Ksitigarbha Buddhism


Bodhisattva Kṣitigarbha (Chinese 地藏菩萨T, Dìzàng PúsàP, Korean 지장보살, 地藏菩薩 Jijang Bosal, Japanese 地蔵菩萨 Jizō Bosatsu, Tibetan Sai Nyingpo, Vietnamese Địa Tạng) is a cosmic bodhisattva of Mahāyāna Buddhism, generally depicted as a monk.

The Sanskrit name Kṣitigarbha, as well as its renderings in other Eastern languages, mean "matrix of the Earth."

Statues of Kṣitigarbha are common in Japan (where he is commonly known as Jizo) especially in cemeteries because of the popular belief that he is one of the protectors of the deceased;

he is also associated with premature or malformed infants and abortions, whom Japanese tradition says he protects from the punishment they receive for the pain they cause their parents; he is also considered a protective deity of travelers, and statues of Jizō are common along roads.

Kṣitigarbha is also a popular Taoist deity in China (where he is commonly known as Dizang); he is particularly revered in Taiwan (where he is also invoked for protection from earthquakes), Hong Kong, and among Chinese outside China, although his worship is returning to the country. His images are often found in the halls of Buddhist and Taoist temples.

Like Avalokiteśvara who renounced becoming a Buddha as long as there were souls in sorrow, Kṣitigarbha vowed not to attain the state of Buddha until all the underworld was emptied; his vow is still recited by many Buddhists today, "Not until all the underworld is emptied will I become a Buddha; Not until all beings have been saved will I ascend to Bodhi."


The story of Ksitigarbha is well described in the Sutra of the Great Vow of Ksitigarbha Bodhisattva, one of the most popular sutras in Mahāyāna Buddhism;

it was recited by Gautama Buddha shortly before his death to the inhabitants of the paradise Trāyastriṃśa in gratitude and commemoration for his beloved mother, Māyādevī. He said that Kṣitigarbha had great filial love during his mortal life, which prompted him to make the great vow to liberate all sentient beings.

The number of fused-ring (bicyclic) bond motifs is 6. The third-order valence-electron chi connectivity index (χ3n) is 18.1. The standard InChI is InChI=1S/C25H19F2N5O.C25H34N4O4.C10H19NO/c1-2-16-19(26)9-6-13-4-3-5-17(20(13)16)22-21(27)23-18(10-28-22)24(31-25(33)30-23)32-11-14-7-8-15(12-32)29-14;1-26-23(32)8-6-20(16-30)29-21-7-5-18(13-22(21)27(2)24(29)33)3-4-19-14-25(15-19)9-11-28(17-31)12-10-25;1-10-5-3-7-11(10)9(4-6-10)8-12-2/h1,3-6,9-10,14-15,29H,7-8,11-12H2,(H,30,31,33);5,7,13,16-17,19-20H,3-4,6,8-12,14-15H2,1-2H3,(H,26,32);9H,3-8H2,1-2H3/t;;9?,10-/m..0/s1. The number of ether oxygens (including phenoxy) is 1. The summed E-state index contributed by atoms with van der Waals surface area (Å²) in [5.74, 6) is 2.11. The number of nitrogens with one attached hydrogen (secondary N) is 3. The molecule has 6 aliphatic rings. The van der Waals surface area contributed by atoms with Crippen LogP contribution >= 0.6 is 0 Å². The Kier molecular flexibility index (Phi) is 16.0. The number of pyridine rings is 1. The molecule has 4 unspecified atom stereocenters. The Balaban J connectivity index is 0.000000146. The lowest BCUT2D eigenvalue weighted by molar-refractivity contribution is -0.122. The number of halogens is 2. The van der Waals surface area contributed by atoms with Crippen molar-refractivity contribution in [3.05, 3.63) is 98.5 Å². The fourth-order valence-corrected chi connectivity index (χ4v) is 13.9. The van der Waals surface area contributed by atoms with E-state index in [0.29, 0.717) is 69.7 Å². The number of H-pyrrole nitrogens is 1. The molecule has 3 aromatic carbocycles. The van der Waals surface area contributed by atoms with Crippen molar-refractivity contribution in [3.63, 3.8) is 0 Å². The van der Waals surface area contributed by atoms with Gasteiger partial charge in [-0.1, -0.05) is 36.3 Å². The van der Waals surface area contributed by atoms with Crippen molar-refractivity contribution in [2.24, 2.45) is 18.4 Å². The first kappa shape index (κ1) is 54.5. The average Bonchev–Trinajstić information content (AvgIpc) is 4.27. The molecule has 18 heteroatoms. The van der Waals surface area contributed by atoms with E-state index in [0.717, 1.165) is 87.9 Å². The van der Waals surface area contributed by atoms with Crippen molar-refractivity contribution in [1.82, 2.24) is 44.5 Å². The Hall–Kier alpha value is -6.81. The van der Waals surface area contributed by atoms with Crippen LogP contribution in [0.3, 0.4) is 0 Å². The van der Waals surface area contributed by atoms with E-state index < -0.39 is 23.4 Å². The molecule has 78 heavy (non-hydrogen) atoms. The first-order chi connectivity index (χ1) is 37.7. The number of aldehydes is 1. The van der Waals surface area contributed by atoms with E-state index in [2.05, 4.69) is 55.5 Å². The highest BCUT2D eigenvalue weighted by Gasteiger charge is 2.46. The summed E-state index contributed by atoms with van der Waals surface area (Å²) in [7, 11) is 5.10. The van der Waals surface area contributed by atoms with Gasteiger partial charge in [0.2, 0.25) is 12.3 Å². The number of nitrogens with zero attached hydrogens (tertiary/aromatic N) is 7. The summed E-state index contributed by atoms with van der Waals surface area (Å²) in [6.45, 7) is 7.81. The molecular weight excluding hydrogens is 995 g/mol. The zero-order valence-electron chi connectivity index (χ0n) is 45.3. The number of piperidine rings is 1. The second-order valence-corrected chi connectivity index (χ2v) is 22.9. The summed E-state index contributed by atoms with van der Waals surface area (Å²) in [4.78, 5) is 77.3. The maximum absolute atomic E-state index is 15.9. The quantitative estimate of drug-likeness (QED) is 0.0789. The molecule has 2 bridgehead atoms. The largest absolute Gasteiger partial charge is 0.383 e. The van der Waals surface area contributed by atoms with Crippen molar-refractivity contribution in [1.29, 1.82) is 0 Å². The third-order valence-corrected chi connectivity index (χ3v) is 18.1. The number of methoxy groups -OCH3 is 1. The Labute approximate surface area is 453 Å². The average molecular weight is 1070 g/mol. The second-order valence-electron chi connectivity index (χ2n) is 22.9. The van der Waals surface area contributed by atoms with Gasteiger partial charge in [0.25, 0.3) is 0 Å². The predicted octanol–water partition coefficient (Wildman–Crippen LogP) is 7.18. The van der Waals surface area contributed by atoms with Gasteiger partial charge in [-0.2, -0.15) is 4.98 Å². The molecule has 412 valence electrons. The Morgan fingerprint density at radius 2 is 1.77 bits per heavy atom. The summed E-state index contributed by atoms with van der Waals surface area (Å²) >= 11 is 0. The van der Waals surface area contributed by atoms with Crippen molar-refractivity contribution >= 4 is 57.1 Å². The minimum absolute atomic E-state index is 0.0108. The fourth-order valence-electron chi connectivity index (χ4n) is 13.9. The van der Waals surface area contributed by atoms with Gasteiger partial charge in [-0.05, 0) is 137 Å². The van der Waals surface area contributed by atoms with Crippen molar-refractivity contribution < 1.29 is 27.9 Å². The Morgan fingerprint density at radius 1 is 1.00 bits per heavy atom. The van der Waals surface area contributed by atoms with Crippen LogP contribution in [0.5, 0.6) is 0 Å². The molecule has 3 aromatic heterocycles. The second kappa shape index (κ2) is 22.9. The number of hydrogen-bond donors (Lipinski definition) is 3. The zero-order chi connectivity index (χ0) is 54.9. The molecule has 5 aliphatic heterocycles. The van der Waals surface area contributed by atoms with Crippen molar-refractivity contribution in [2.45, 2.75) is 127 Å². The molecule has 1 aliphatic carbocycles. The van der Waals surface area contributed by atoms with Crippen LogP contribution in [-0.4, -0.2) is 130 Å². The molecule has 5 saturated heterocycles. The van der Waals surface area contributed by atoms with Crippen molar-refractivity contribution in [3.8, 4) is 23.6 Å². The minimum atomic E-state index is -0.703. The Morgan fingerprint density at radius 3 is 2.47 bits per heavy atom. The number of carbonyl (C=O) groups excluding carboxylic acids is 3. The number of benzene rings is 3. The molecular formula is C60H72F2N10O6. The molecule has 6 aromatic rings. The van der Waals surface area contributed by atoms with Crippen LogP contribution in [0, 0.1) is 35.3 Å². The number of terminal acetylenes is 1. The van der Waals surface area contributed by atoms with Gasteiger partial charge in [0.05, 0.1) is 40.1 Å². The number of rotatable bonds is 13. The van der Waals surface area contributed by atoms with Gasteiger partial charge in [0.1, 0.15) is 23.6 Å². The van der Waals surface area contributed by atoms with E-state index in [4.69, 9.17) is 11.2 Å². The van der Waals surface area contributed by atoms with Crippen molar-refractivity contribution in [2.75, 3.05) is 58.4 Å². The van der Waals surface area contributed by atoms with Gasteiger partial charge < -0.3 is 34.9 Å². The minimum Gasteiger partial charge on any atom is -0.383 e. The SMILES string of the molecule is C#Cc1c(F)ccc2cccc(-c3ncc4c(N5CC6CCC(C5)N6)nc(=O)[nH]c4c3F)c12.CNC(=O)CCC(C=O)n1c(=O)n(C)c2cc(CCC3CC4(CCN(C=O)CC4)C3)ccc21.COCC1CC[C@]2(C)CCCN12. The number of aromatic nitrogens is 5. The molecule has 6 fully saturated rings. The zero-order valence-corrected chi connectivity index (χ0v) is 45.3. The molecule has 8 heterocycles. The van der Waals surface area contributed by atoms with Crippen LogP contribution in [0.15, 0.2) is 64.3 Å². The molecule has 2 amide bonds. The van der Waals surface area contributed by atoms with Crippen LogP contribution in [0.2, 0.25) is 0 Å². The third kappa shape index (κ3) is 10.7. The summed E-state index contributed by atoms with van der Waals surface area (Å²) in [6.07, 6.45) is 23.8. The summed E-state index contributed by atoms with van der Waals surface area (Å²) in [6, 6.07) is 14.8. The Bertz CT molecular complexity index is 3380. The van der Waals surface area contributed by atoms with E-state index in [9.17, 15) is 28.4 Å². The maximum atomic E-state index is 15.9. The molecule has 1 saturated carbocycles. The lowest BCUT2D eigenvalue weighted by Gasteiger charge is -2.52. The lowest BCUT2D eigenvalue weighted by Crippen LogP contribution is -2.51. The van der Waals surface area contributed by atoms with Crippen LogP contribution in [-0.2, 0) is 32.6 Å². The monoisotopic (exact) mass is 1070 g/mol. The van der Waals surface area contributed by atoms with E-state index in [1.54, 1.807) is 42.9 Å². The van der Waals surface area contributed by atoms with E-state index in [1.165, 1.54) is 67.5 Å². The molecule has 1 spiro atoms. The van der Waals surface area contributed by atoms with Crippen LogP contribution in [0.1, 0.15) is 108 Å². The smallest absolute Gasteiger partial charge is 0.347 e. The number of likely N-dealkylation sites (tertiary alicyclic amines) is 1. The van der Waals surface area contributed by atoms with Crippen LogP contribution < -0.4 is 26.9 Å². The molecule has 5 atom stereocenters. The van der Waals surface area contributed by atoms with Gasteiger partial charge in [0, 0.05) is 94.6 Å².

The Sacred Maiden

In the Kṣitigarbha Sutra, the Buddha revealed that in the distant past, Kṣitigarbha was a brahmin known as the Sacred Maiden; she was greatly distressed when her mother died because she had often slandered the three jewels.

In order to save her from the torments of Hell, the maiden sold everything she owned and used the proceeds to buy offerings that she took daily to the Buddha of her time, known as the Buddha of the Flower of Meditation and Enlightenment; she prayed fervently to the Buddha that he would help her mother so that she would be spared from the pains to which she was destined.

One day at the temple, as she was praying for this, she heard the Buddha's voice ordering her to go home at once, sit down and recite .

His name, if she wanted to know where her mother was; she carried out the order, and her consciousness was transported to the Underworld Realm, where she met a guardian who informed her that by virtue of her prayers and pious offerings, her mother had accumulated many merits, and had already been released from the Underworld from where she had ascended to Heaven.

The maiden was greatly relieved and would have been very happy, but the sight of the great sufferings she had seen in Hell touched her heart, and she vowed to do everything in her power to free those beings from their sufferings, forever in each of her future lives in the kalpas to come.


There is a legend that Kṣitigarbha appeared in China. In Tung Han, during the Ming Empire, Buddhism began to spread across the country, reaching its peak during the Tang Dynasty, and managing to spread to Japan and Korea as well; at the time monks and scholars flocked from these regions to find the Dharma in China.

One of these pilgrims was a prince of Korea, which at the time was divided into three states (Sin Lo, Banjuli and Pai Chi)-Kim Chiau Jue was prince of Sin Lo, he gave himself to monastic life under the name Dizang (Jewel of the Earth), and when he arrived in China in the Anwei region on Mount Jiuhua, he decided to build a small hut there to cultivate a small plot of land on the mountain.